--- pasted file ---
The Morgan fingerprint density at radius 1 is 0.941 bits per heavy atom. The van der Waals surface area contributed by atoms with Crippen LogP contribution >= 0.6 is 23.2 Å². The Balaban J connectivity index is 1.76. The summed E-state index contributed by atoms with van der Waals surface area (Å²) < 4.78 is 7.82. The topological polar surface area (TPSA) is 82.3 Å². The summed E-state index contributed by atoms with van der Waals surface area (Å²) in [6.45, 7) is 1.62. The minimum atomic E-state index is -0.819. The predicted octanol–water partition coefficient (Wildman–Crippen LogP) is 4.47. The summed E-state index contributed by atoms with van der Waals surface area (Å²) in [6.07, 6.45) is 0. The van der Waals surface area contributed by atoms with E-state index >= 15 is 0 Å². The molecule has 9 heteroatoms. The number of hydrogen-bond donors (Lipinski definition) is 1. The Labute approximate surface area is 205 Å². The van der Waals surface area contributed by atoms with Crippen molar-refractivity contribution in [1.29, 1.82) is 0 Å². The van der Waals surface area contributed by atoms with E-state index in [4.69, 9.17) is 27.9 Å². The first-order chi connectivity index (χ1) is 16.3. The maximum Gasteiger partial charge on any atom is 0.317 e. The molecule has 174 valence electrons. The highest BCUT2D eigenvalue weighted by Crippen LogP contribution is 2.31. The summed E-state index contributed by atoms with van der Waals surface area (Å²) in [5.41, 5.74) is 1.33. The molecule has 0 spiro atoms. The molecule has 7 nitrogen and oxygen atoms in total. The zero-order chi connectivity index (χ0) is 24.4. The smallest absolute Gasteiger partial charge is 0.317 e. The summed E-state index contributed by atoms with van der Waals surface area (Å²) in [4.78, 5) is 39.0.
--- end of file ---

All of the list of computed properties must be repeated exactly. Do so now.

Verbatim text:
The Morgan fingerprint density at radius 1 is 0.941 bits per heavy atom. The van der Waals surface area contributed by atoms with Crippen LogP contribution >= 0.6 is 23.2 Å². The Balaban J connectivity index is 1.76. The summed E-state index contributed by atoms with van der Waals surface area (Å²) < 4.78 is 7.82. The topological polar surface area (TPSA) is 82.3 Å². The summed E-state index contributed by atoms with van der Waals surface area (Å²) in [6.45, 7) is 1.62. The minimum atomic E-state index is -0.819. The predicted octanol–water partition coefficient (Wildman–Crippen LogP) is 4.47. The summed E-state index contributed by atoms with van der Waals surface area (Å²) in [6.07, 6.45) is 0. The van der Waals surface area contributed by atoms with E-state index >= 15 is 0 Å². The molecule has 9 heteroatoms. The number of hydrogen-bond donors (Lipinski definition) is 1. The Labute approximate surface area is 205 Å². The van der Waals surface area contributed by atoms with Crippen molar-refractivity contribution in [1.29, 1.82) is 0 Å². The van der Waals surface area contributed by atoms with E-state index in [4.69, 9.17) is 27.9 Å². The first-order chi connectivity index (χ1) is 16.3. The maximum Gasteiger partial charge on any atom is 0.317 e. The molecule has 174 valence electrons. The highest BCUT2D eigenvalue weighted by Crippen LogP contribution is 2.31. The summed E-state index contributed by atoms with van der Waals surface area (Å²) in [5.41, 5.74) is 1.33. The molecule has 0 spiro atoms. The molecule has 7 nitrogen and oxygen atoms in total. The zero-order chi connectivity index (χ0) is 24.4. The smallest absolute Gasteiger partial charge is 0.317 e. The summed E-state index contributed by atoms with van der Waals surface area (Å²) in [4.78, 5) is 39.0.